In an Islington back alley you’ll find the Little Angel Theatre, home for puppetry since it opened its doors in 1961. We’re frequent visitors and have enjoyed a rollercoaster of emotions through a range of performances at this cute theatre over the years.
Recently we were kindly invited to watch a performance of The Singing Mermaid and we literally jumped at the chance to be back. The compact 100 seat theatre provides an intimate atmosphere, fully immersing the audience in the drama as it unfolds.
Adapted for the stage by Samantha Lane and Barb Jungr, The Singing Mermaid is based on the original book written by Julia Donaldson and illustrated by Lydia Monks. Both girls are huge fans of Donaldson’s witty rhyme with favourites being The Gruffalo and Room On a Broom.
Walking in you’re immediately transported into a circus with strings of coloured lights, vibrant bunting and shell shaped lights leading to a fabulous big top stage. It was filled with an excited crowd of young and old, waiting for the show to begin.
Three engaging performers (Samantha Sutherland, Lizzie Wort and Phil Yarrow) bring the charming yet cautionary showbiz tale alive of a golden-haired mermaid tricked by the greedy Sam Sly to join the travelling circus. Waving goodbye to her home Silversands she begins a hard life of daily circus performances whilst living out her days in a small fish tank.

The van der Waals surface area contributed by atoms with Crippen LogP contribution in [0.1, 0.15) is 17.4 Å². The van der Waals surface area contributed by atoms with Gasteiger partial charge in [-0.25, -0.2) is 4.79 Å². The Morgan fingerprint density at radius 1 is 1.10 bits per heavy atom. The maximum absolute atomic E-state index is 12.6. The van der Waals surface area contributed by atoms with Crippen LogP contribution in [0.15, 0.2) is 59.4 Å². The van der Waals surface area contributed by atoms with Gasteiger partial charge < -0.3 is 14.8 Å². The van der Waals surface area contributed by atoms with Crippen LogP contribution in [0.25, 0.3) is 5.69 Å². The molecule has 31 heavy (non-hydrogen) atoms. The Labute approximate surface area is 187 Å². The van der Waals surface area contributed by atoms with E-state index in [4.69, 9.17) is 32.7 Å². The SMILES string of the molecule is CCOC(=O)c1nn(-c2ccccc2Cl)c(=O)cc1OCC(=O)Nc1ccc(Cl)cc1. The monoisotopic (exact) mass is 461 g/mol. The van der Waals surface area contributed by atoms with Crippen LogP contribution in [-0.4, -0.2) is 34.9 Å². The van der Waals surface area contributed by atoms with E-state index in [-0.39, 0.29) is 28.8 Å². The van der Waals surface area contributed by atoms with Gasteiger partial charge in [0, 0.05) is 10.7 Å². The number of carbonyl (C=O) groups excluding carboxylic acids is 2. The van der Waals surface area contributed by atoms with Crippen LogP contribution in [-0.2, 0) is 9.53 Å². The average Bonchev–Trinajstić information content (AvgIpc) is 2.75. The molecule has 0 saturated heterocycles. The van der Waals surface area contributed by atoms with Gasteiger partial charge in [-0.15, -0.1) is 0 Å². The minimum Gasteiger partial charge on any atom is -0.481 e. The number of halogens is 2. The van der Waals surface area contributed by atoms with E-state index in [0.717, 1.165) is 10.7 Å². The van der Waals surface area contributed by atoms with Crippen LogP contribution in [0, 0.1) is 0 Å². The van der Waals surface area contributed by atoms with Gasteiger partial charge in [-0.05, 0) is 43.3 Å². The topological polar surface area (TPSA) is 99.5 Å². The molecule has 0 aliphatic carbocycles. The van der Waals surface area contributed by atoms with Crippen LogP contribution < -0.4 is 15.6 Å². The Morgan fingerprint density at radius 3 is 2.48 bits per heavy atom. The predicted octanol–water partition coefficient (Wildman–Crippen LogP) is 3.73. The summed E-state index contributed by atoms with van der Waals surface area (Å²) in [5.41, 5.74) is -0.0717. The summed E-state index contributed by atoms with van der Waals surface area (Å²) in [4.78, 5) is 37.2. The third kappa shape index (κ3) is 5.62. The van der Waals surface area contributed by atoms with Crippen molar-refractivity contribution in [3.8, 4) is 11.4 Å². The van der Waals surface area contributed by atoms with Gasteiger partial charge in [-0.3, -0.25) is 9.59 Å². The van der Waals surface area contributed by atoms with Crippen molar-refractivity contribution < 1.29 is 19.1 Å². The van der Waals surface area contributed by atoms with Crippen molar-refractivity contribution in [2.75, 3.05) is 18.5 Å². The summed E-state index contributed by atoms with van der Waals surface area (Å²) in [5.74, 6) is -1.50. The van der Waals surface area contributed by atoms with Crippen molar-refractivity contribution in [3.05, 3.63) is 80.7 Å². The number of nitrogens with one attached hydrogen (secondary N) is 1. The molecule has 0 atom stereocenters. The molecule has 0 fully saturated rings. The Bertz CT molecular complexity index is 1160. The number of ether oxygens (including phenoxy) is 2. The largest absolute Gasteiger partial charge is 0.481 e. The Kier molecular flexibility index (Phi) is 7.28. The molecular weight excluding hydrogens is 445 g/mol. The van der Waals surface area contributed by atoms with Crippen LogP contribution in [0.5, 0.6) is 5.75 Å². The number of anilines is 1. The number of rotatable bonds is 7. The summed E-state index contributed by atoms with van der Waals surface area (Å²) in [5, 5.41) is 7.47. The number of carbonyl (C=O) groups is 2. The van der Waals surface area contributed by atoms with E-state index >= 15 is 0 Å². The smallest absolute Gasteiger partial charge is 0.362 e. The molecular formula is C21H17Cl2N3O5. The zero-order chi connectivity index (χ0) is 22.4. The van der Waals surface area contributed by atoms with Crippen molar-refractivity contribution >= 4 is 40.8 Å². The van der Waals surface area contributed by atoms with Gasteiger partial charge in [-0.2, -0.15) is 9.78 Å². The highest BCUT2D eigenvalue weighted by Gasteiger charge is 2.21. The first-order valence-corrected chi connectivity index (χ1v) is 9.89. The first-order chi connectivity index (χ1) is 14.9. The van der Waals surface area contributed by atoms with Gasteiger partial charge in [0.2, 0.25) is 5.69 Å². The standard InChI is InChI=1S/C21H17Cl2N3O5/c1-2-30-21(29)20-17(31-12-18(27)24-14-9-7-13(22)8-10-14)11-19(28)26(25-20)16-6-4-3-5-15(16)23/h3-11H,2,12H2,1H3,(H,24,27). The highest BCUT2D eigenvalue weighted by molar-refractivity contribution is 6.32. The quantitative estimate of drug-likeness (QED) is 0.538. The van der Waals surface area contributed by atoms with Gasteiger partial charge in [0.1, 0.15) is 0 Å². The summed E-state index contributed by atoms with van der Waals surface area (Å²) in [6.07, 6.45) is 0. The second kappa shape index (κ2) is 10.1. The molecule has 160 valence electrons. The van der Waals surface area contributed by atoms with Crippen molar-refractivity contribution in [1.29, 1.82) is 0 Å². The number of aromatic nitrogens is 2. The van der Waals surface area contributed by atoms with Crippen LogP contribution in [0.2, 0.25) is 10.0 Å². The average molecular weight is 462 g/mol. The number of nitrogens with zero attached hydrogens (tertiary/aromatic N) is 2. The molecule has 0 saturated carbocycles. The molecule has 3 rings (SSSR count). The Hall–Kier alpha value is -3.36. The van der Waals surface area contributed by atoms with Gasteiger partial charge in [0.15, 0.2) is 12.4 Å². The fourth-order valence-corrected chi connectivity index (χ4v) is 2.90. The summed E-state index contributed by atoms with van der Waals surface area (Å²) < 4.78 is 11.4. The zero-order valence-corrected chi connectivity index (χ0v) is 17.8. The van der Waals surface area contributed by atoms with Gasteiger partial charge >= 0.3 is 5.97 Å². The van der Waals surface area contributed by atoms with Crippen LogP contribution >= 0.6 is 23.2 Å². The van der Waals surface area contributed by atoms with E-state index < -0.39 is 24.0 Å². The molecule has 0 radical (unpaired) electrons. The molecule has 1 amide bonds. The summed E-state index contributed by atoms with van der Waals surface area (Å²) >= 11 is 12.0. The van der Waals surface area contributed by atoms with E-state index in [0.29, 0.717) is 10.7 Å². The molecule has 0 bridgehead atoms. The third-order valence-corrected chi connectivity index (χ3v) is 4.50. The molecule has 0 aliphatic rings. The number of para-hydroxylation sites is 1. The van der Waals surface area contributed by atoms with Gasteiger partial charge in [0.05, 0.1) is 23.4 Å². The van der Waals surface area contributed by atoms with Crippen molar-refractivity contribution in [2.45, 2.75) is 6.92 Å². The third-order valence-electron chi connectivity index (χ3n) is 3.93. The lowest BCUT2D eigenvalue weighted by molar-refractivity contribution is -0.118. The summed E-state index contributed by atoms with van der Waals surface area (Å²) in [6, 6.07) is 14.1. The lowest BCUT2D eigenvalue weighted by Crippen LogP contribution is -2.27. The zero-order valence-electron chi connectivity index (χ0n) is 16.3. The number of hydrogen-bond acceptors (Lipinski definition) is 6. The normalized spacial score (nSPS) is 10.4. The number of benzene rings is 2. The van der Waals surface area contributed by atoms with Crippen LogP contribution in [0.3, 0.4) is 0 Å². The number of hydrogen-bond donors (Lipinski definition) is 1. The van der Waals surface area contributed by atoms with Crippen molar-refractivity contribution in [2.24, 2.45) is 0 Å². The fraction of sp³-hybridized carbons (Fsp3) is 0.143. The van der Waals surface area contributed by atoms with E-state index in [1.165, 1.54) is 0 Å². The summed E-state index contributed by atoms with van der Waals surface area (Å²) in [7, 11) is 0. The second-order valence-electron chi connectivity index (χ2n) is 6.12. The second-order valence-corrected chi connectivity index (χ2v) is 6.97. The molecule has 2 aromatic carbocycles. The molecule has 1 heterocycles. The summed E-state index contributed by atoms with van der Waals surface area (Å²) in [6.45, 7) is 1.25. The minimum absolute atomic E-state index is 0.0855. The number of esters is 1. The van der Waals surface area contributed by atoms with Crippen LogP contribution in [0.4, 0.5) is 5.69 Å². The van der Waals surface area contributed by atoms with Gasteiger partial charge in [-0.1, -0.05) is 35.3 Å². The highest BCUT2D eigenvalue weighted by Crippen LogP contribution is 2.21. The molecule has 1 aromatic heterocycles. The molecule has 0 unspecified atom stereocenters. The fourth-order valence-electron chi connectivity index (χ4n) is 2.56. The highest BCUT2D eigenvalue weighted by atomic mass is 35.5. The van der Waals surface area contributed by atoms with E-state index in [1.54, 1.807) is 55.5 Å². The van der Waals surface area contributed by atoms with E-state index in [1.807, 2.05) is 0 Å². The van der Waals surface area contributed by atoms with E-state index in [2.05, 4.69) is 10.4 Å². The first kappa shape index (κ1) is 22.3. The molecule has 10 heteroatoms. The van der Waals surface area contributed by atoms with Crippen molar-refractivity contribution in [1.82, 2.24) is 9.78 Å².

Longing for the day to see her home and friends again and wondering if she’ll ever escape the clutches of despicable Sam Sly.
The audience was completely spellbound by the lively performance and giggled their way through the catchy songs, Sam Sly’s terrible puns and the fantastic choral renditions from the dancing crustaceans. Aimed at three to eight year olds, I found my nine-year old either transfixed or heckling Sam Sly panto style. With many grown ups with a twinkle in their eye, myself included.
After the performance we were treated to a behind-the-scenes tour. Where we met Lyndie Wright who co-founded the theatre with her husband John. Lyndie has made puppets for theatre and film throughout her life. It was incredible to watch the master at work and on a Sunday too may I add!
Walking around backstage we had a quick lesson in marionette puppetry, the art of controlling puppets from above using wires or strings.
Also, did you know puppets are usually made expressionless? The audience brings the emotion to the character, along with the story, puppeteering and ambience. It was fascinating and a real joy to show the girls the inner workings of a fascinating art form. Plus they got to meet Cinderella.
The Little Angel Theatre also offers puppet making and manipulating workshops for children and adults. There’s a Saturday Puppet Club too to help inspire the next generation of puppeteers.
The Singing Mermaid is on until April 22nd, I couldn’t recommend it more if you fancy escaping the real world for an explosion of funny capers, songs and enchanting puppets.
For more information on booking tickets and workshops, head to the Little Angel Theatre.
Have you ever been to a puppet theatre? Would you consider a puppeteering workshop? Let me know in the comments box below.
Disclaimer: We were guests of the Little Angel Theatre, however, all views, opinions and photos unless otherwise stated are my own and remain a trademark of the Curious Pixie.
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